Aplastic Anemia is a rare blood disorder in which the bone marrow does not make enough new blood cells. When it comes to normal anemia, the individual does not produce enough red blood cells. With Aplastic Anemia, the individual does not make enough of all types of blood cells, this includes white blood cells and platelets.
The life span of red blood cells is around 120 days. White blood cells live less than one day, and platelets live around 6 days. All of these blood cells must constantly reproduce and make new cells in order for the body to function as it should.
When the body is unable to make new blood cells, several health problems could occur.
What causes Aplastic Anemia?
The cause can be either acquired or inherited.
Individuals who acquire Aplastic Anemia may have done so by the following:
-Infectious diseases, such as HIV and Hepatitis.
-Autoimmune disorders, such as Rheumatoid Arthritis and Lupus.
Who is 'at risk' for Aplastic Anemia?
-Those with autoimmune diseases.
-Those with infectious diseases.
-Those who have been treated for cancer.
-Those who have been exposed to certain toxins.
Symptoms of Aplastic Anemia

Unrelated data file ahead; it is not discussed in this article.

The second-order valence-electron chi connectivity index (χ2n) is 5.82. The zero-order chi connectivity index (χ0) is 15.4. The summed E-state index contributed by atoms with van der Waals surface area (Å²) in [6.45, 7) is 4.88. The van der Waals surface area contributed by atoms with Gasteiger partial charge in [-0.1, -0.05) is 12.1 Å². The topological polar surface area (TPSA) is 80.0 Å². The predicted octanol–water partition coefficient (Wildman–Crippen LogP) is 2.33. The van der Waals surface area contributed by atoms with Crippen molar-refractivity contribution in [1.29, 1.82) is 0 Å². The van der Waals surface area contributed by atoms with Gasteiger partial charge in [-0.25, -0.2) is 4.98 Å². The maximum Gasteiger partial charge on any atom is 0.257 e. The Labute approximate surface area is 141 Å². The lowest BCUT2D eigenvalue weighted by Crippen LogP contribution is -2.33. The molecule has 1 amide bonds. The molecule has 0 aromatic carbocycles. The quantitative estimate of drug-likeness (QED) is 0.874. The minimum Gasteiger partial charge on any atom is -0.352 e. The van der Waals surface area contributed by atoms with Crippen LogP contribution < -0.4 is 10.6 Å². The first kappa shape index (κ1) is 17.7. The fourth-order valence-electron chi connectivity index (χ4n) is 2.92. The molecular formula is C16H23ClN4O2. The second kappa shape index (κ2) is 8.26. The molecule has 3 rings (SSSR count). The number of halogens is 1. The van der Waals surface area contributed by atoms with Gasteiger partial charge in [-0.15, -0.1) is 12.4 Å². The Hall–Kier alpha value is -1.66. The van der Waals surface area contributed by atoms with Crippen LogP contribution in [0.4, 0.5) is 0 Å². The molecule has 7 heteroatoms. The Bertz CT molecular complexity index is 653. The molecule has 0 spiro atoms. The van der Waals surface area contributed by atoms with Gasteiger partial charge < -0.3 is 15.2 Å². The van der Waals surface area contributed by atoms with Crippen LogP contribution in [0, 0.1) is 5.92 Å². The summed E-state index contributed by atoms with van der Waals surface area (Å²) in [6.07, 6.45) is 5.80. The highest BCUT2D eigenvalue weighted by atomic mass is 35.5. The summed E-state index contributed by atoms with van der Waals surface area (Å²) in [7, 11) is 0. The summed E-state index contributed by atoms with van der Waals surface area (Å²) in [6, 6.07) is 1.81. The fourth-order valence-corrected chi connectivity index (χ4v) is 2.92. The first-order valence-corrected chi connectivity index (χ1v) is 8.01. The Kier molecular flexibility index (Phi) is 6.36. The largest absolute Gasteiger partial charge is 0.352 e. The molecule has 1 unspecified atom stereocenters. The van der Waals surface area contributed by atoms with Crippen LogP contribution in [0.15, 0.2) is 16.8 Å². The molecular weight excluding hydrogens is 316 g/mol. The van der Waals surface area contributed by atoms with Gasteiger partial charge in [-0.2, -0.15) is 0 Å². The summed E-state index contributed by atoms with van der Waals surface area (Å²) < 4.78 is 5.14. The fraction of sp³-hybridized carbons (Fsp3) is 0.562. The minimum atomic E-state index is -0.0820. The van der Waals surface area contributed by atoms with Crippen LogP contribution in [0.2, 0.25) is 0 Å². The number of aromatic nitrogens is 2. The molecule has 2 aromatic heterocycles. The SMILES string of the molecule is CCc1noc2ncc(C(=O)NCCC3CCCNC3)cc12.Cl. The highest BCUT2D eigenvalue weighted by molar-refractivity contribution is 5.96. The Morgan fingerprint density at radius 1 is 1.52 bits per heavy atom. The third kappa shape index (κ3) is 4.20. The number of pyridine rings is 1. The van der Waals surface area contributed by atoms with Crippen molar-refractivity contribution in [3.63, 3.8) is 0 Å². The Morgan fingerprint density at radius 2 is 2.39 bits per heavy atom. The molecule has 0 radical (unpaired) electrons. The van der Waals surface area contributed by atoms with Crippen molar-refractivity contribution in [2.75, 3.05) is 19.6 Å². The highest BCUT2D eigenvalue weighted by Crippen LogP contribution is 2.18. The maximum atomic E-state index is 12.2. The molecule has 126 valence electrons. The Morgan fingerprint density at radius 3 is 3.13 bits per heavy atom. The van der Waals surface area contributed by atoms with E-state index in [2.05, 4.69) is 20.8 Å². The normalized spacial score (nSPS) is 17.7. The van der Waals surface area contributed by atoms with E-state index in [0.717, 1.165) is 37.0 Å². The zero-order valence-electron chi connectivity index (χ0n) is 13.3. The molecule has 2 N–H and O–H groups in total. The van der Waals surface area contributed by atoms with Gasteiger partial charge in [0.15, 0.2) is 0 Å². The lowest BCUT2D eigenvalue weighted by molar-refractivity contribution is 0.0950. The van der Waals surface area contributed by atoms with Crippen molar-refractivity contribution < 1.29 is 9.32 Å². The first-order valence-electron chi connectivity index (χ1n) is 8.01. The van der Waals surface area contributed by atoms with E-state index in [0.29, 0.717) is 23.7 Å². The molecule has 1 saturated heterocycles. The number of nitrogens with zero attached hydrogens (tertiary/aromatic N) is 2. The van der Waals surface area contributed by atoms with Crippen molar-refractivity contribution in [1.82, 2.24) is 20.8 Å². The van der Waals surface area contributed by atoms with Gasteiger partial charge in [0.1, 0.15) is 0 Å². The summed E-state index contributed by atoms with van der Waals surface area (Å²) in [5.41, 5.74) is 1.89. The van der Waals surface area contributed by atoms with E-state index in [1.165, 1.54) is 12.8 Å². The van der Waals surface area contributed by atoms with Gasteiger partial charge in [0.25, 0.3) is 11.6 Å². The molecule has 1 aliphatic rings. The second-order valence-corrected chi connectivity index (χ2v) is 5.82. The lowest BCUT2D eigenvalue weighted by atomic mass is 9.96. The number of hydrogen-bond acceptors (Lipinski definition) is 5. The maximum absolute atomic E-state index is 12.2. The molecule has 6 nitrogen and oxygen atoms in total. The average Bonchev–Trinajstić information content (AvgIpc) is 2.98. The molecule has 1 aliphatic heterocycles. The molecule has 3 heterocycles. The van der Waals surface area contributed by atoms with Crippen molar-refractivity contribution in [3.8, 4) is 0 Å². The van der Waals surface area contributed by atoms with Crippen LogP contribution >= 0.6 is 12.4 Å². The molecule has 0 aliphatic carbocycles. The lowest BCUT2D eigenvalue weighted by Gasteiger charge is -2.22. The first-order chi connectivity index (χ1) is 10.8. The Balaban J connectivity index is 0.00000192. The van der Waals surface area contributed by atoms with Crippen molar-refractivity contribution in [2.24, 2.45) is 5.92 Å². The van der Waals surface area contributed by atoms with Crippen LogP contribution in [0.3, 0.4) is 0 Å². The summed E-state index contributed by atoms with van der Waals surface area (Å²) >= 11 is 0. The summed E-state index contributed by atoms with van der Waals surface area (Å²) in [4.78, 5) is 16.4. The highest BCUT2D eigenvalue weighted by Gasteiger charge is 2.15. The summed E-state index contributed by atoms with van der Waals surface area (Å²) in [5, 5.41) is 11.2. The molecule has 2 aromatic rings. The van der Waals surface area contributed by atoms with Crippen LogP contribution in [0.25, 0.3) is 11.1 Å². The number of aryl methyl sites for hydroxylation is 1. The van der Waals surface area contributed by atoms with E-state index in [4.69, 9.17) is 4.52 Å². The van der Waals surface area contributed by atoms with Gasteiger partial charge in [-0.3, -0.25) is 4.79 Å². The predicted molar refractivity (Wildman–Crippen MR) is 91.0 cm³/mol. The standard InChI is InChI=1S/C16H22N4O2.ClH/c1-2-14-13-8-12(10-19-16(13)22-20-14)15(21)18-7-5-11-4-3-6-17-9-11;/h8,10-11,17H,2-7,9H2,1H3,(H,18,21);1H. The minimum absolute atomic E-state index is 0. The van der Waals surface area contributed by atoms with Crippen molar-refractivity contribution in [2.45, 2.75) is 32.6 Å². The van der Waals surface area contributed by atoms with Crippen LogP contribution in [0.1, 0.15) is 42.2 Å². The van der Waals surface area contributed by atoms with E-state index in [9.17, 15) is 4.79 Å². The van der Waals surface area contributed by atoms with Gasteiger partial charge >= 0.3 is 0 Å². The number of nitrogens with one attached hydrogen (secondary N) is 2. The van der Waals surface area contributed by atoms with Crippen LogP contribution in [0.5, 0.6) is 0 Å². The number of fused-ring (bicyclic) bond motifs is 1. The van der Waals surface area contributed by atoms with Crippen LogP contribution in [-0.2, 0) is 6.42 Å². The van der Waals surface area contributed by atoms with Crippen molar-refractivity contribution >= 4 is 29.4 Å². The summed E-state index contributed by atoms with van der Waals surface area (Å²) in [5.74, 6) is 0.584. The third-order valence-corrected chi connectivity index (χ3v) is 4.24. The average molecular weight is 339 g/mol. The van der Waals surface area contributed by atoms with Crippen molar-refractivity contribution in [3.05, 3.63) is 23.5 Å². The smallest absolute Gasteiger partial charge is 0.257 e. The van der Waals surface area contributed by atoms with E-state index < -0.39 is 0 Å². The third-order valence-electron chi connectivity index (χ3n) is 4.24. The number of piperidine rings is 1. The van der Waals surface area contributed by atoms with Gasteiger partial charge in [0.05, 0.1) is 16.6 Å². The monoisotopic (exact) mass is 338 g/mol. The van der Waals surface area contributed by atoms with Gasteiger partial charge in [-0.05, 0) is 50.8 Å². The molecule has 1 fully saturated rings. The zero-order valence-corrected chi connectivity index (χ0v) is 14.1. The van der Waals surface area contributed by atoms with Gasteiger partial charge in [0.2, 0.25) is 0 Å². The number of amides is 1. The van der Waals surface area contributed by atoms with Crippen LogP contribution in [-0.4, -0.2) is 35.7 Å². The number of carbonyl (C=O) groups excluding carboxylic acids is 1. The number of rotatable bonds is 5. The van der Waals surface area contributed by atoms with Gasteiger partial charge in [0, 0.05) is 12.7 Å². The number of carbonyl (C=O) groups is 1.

Those who have a low red blood cell count may experience fatigue, dizziness, shortness of breath, pale skin, chest pain, coldness in hands and feet, irregular heartbeat.
Those who have a low white blood count may experience fever, infections, and flu symptoms that may linger for a long time.
Those who have a low platelet count may experience nosebleeds, bloody stools, and bleeding gums.
How is Aplastic Anemia diagnosed?
If your physician suspects that you may have Aplastic Anemia, they may refer you to a hematologist for further evaluation. Your doctor will ask about your medical and family history. They will inquire about your symptoms, and conduct a physical examination.
Next, your doctor will order a blood test and will look at your complete blood count.
Other tests include:
-Bone Marrow Tests
Treatment for Aplastic Anemia
Treatments for Aplastic Anemia may include:
-Blood and marrow stem cell transplants.
-Medicines that will help stimulate your bone marrow. These medications will also suppress your immune system and help treat infections.
**I included Aplastic Anemia in this series due to the disorder's relationship with autoimmune disorders. It is important for those of us with autoimmune diseases, specifically those with Lupus and RA, to know what we are at risk for if we don't adhere to our treatments.**
If you suspect that you might have Aplastic Anemia, contact your doctor right away.
About the Author
Shauna S has been an online content provider since 2010. Her work has been featured on AOL, Yahoo, Helium, Examiner, Bubblews, Hubpages, and more.